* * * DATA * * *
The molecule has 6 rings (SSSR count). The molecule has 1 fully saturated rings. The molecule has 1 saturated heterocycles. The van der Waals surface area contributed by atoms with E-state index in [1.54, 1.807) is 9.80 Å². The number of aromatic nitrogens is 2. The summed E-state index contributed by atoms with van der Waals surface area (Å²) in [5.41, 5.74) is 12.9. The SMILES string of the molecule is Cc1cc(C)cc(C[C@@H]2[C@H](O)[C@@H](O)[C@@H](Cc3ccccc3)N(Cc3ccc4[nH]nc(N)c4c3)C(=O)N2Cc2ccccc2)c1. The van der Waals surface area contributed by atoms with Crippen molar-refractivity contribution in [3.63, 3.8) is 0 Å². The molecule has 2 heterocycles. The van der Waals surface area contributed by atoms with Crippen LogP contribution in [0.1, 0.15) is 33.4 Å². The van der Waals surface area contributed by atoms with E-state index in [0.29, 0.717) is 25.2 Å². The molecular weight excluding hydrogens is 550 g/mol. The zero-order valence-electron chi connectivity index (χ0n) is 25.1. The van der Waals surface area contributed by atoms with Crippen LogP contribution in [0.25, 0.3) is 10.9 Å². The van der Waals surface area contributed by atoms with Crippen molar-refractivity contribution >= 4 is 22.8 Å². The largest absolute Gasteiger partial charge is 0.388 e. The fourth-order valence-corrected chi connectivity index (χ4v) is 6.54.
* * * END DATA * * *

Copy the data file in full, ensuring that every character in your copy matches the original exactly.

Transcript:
The molecule has 6 rings (SSSR count). The molecule has 1 fully saturated rings. The molecule has 1 saturated heterocycles. The van der Waals surface area contributed by atoms with E-state index in [1.54, 1.807) is 9.80 Å². The number of aromatic nitrogens is 2. The summed E-state index contributed by atoms with van der Waals surface area (Å²) in [5.41, 5.74) is 12.9. The SMILES string of the molecule is Cc1cc(C)cc(C[C@@H]2[C@H](O)[C@@H](O)[C@@H](Cc3ccccc3)N(Cc3ccc4[nH]nc(N)c4c3)C(=O)N2Cc2ccccc2)c1. The van der Waals surface area contributed by atoms with Crippen molar-refractivity contribution in [3.63, 3.8) is 0 Å². The molecule has 2 heterocycles. The van der Waals surface area contributed by atoms with Crippen LogP contribution in [0.1, 0.15) is 33.4 Å². The van der Waals surface area contributed by atoms with E-state index in [0.29, 0.717) is 25.2 Å². The molecular weight excluding hydrogens is 550 g/mol. The zero-order valence-electron chi connectivity index (χ0n) is 25.1. The van der Waals surface area contributed by atoms with Crippen LogP contribution in [0.25, 0.3) is 10.9 Å². The van der Waals surface area contributed by atoms with Crippen molar-refractivity contribution >= 4 is 22.8 Å². The largest absolute Gasteiger partial charge is 0.388 e. The fourth-order valence-corrected chi connectivity index (χ4v) is 6.54.